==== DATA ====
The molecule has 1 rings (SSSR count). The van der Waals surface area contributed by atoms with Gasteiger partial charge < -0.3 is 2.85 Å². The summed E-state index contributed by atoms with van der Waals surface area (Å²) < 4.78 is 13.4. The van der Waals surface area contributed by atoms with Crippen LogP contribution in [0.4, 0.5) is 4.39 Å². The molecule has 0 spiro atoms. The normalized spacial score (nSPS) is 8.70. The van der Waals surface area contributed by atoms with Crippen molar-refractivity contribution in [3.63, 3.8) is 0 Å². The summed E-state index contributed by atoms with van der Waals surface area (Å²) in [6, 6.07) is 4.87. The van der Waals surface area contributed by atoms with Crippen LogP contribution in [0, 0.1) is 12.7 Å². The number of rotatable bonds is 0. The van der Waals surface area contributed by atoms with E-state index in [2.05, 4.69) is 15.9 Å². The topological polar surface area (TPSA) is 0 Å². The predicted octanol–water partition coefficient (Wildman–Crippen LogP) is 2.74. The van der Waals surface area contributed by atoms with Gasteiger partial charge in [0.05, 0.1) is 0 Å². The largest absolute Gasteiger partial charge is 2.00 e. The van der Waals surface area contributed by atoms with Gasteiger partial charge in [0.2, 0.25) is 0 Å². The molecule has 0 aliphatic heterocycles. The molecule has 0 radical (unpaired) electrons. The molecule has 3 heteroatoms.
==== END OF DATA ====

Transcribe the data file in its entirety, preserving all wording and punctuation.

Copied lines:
The molecule has 1 rings (SSSR count). The van der Waals surface area contributed by atoms with Gasteiger partial charge < -0.3 is 2.85 Å². The summed E-state index contributed by atoms with van der Waals surface area (Å²) < 4.78 is 13.4. The van der Waals surface area contributed by atoms with Crippen LogP contribution in [0.4, 0.5) is 4.39 Å². The molecule has 0 spiro atoms. The normalized spacial score (nSPS) is 8.70. The van der Waals surface area contributed by atoms with Crippen molar-refractivity contribution in [3.63, 3.8) is 0 Å². The summed E-state index contributed by atoms with van der Waals surface area (Å²) in [6, 6.07) is 4.87. The van der Waals surface area contributed by atoms with Crippen LogP contribution in [0, 0.1) is 12.7 Å². The number of rotatable bonds is 0. The van der Waals surface area contributed by atoms with E-state index in [2.05, 4.69) is 15.9 Å². The topological polar surface area (TPSA) is 0 Å². The predicted octanol–water partition coefficient (Wildman–Crippen LogP) is 2.74. The van der Waals surface area contributed by atoms with Gasteiger partial charge in [0.05, 0.1) is 0 Å². The largest absolute Gasteiger partial charge is 2.00 e. The van der Waals surface area contributed by atoms with Gasteiger partial charge in [0.2, 0.25) is 0 Å². The molecule has 0 aliphatic heterocycles. The molecule has 0 radical (unpaired) electrons. The molecule has 3 heteroatoms.